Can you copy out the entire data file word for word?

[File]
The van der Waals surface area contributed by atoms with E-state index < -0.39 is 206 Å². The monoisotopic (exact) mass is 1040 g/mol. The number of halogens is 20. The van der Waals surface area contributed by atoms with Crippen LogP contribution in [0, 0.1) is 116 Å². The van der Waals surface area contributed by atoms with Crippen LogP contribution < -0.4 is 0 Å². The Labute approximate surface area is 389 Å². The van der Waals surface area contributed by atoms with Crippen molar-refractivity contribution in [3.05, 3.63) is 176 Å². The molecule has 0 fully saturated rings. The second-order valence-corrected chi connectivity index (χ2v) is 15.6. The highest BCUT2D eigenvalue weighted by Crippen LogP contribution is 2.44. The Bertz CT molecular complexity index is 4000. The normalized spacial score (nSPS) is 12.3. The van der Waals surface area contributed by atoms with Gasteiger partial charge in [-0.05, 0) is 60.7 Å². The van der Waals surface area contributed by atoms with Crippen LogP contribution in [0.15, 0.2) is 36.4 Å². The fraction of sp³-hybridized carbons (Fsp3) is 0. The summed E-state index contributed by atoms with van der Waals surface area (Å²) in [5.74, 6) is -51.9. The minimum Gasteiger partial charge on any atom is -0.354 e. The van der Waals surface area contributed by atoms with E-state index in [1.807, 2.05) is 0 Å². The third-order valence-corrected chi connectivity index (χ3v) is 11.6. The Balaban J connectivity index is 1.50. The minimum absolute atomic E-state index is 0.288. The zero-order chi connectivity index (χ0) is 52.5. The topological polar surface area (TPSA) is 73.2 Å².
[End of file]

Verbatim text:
The van der Waals surface area contributed by atoms with E-state index < -0.39 is 206 Å². The monoisotopic (exact) mass is 1040 g/mol. The number of halogens is 20. The van der Waals surface area contributed by atoms with Crippen LogP contribution in [0, 0.1) is 116 Å². The van der Waals surface area contributed by atoms with Crippen LogP contribution < -0.4 is 0 Å². The Labute approximate surface area is 389 Å². The van der Waals surface area contributed by atoms with Crippen molar-refractivity contribution in [3.05, 3.63) is 176 Å². The molecule has 0 fully saturated rings. The second-order valence-corrected chi connectivity index (χ2v) is 15.6. The highest BCUT2D eigenvalue weighted by Crippen LogP contribution is 2.44. The Bertz CT molecular complexity index is 4000. The normalized spacial score (nSPS) is 12.3. The van der Waals surface area contributed by atoms with Gasteiger partial charge in [-0.05, 0) is 60.7 Å². The van der Waals surface area contributed by atoms with Crippen LogP contribution in [0.15, 0.2) is 36.4 Å². The fraction of sp³-hybridized carbons (Fsp3) is 0. The summed E-state index contributed by atoms with van der Waals surface area (Å²) in [5.74, 6) is -51.9. The minimum Gasteiger partial charge on any atom is -0.354 e. The van der Waals surface area contributed by atoms with E-state index in [1.807, 2.05) is 0 Å². The third-order valence-corrected chi connectivity index (χ3v) is 11.6. The Balaban J connectivity index is 1.50. The minimum absolute atomic E-state index is 0.288. The zero-order chi connectivity index (χ0) is 52.5. The topological polar surface area (TPSA) is 73.2 Å².